German/Swiss electronic music composer and performer Dieter Moebius, passed away yesterday, July 20, 2015 in Germany. Moebius was a member of some of the most iconic German krautrock and electronic bands such as Cluster, Kluster and Harmonia.

Dieter Moebius was born January 16, 1944 in St. Gallen, Switzerland. He studied art in Brussels (Belgium) and Berlin (Germany). In Berlin, Moebius met two other seminal artists, Hans-Joachim Roedelius and Conrad Schnitzler (Tangerine Dream). They founded a band called Kluster in 1969. After Schnitzler left, the remaining musicians changed the name to Cluster.

In 1973, Moebius and Roedelius created the band Harmonia with Michael Rother (Neu!). They released several recordings that decade: Musik Von Harmonia (1973), Deluxe (1975) and Tracks and Traces (1977), recorded 1976 with Brian Eno.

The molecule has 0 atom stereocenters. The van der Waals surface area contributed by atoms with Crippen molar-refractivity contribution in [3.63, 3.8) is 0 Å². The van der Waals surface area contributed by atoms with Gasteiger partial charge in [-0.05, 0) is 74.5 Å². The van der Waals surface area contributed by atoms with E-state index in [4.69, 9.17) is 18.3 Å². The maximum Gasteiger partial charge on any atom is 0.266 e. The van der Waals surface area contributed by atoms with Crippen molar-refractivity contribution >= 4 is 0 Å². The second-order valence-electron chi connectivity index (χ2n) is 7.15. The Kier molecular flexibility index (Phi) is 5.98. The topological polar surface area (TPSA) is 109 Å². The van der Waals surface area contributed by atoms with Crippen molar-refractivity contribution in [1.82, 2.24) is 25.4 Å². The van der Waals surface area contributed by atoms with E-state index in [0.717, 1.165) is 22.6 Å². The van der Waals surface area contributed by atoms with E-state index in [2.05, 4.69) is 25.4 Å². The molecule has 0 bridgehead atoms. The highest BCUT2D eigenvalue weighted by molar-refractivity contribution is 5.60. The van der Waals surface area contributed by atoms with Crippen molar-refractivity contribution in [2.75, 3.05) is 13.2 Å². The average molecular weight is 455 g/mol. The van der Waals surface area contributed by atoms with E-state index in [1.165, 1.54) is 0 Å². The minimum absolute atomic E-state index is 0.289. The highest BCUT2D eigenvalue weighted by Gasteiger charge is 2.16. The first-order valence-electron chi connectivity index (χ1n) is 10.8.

Ambient music pioneer Brian Eno, Hans-Joachim Roedelius and Moebius released two collaborations, Cluster & Eno (1977) and After the Heat (1978).

Moebius’ most recent recordings included Kram (2009), Ding (2011), Moebius & Tietchens (2012, with Asmus Tietchens), and Nidemonex (2014).

Chris Squire, Progressive Rock Pioneer and Yes Co-Founder, Dies at 67

Chris Squire
Chris Squire

British progressive rock bassist, vocalist and composer Chris Squire passed away last night, June 27 in Phoenix, Arizona. Chris Squire was the co-founder of legendary progressive rock band Yes and was one of the first bassists in rock music to turn the bass into a solo instrument.

Christopher Russell Edward Squire was born in central London, England on March 4, 1948. He studied music and was a choirboy during his youth. This background gave him a solid background in choir arrangement and vocal techniques. He was initially inspired by English bassists like Paul McCartney and John Entwhistle.

Squire continued to develop his style and became a member of several bands, including The Selfs and The Syn (with Andrew Jackman and Peter Banks), Mabel Greer’s Toyshop (with Peter Banks and Clive Bailey) who co-wrote “Beyond and Before”, which appeared on the first Yes album.